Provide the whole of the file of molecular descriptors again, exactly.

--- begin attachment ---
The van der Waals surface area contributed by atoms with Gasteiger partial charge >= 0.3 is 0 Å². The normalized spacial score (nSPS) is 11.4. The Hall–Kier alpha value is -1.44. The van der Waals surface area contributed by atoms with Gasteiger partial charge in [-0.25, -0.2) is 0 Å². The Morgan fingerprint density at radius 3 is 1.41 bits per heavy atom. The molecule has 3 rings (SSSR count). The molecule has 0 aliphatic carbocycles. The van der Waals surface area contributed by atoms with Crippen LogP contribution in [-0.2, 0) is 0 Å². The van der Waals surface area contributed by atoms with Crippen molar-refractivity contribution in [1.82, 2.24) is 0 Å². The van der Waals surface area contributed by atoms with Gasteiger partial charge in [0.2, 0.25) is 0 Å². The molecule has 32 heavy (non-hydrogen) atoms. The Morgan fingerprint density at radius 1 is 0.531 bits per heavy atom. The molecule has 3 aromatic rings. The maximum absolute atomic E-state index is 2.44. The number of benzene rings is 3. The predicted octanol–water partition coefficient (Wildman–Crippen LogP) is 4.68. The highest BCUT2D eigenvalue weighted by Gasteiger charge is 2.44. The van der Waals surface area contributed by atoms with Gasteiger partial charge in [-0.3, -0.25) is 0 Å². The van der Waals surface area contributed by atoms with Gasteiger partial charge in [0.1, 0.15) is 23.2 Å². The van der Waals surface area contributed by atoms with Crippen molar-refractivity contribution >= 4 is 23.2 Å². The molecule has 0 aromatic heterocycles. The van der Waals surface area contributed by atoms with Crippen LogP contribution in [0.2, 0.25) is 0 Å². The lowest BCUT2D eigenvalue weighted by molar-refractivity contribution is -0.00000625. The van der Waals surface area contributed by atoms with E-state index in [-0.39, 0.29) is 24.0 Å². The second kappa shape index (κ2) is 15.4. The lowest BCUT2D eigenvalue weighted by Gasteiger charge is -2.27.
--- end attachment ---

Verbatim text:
The van der Waals surface area contributed by atoms with Gasteiger partial charge >= 0.3 is 0 Å². The normalized spacial score (nSPS) is 11.4. The Hall–Kier alpha value is -1.44. The van der Waals surface area contributed by atoms with Gasteiger partial charge in [-0.25, -0.2) is 0 Å². The Morgan fingerprint density at radius 3 is 1.41 bits per heavy atom. The molecule has 3 rings (SSSR count). The molecule has 0 aliphatic carbocycles. The van der Waals surface area contributed by atoms with Crippen LogP contribution in [-0.2, 0) is 0 Å². The van der Waals surface area contributed by atoms with Crippen molar-refractivity contribution in [1.82, 2.24) is 0 Å². The van der Waals surface area contributed by atoms with Gasteiger partial charge in [0.2, 0.25) is 0 Å². The molecule has 32 heavy (non-hydrogen) atoms. The Morgan fingerprint density at radius 1 is 0.531 bits per heavy atom. The molecule has 3 aromatic rings. The maximum absolute atomic E-state index is 2.44. The number of benzene rings is 3. The predicted octanol–water partition coefficient (Wildman–Crippen LogP) is 4.68. The highest BCUT2D eigenvalue weighted by Gasteiger charge is 2.44. The van der Waals surface area contributed by atoms with Gasteiger partial charge in [-0.3, -0.25) is 0 Å². The van der Waals surface area contributed by atoms with Gasteiger partial charge in [0.1, 0.15) is 23.2 Å². The van der Waals surface area contributed by atoms with Crippen molar-refractivity contribution >= 4 is 23.2 Å². The molecule has 0 aromatic heterocycles. The van der Waals surface area contributed by atoms with Crippen LogP contribution in [0.2, 0.25) is 0 Å². The lowest BCUT2D eigenvalue weighted by molar-refractivity contribution is -0.00000625. The van der Waals surface area contributed by atoms with E-state index in [-0.39, 0.29) is 24.0 Å². The second kappa shape index (κ2) is 15.4. The lowest BCUT2D eigenvalue weighted by Gasteiger charge is -2.27.